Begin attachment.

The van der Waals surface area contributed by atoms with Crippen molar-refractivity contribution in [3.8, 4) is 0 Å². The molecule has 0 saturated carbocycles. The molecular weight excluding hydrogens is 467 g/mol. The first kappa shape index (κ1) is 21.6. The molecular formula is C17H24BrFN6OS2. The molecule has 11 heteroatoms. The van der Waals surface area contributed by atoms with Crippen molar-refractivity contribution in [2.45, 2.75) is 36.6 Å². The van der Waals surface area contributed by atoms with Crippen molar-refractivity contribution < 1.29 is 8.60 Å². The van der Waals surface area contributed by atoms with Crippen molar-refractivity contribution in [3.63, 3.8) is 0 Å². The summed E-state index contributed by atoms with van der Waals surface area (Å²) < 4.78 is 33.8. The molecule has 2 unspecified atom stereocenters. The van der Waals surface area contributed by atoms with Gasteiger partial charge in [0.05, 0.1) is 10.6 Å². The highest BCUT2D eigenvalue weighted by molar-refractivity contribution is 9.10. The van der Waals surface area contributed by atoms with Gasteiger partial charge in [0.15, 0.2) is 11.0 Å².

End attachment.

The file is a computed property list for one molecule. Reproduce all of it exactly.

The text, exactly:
The van der Waals surface area contributed by atoms with Crippen molar-refractivity contribution in [3.8, 4) is 0 Å². The molecule has 0 saturated carbocycles. The molecular weight excluding hydrogens is 467 g/mol. The first kappa shape index (κ1) is 21.6. The molecular formula is C17H24BrFN6OS2. The molecule has 11 heteroatoms. The van der Waals surface area contributed by atoms with Crippen molar-refractivity contribution in [2.45, 2.75) is 36.6 Å². The van der Waals surface area contributed by atoms with Crippen molar-refractivity contribution < 1.29 is 8.60 Å². The van der Waals surface area contributed by atoms with Crippen molar-refractivity contribution in [3.63, 3.8) is 0 Å². The summed E-state index contributed by atoms with van der Waals surface area (Å²) < 4.78 is 33.8. The molecule has 2 unspecified atom stereocenters. The van der Waals surface area contributed by atoms with Gasteiger partial charge in [0.05, 0.1) is 10.6 Å². The highest BCUT2D eigenvalue weighted by molar-refractivity contribution is 9.10. The van der Waals surface area contributed by atoms with Gasteiger partial charge in [0.15, 0.2) is 11.0 Å².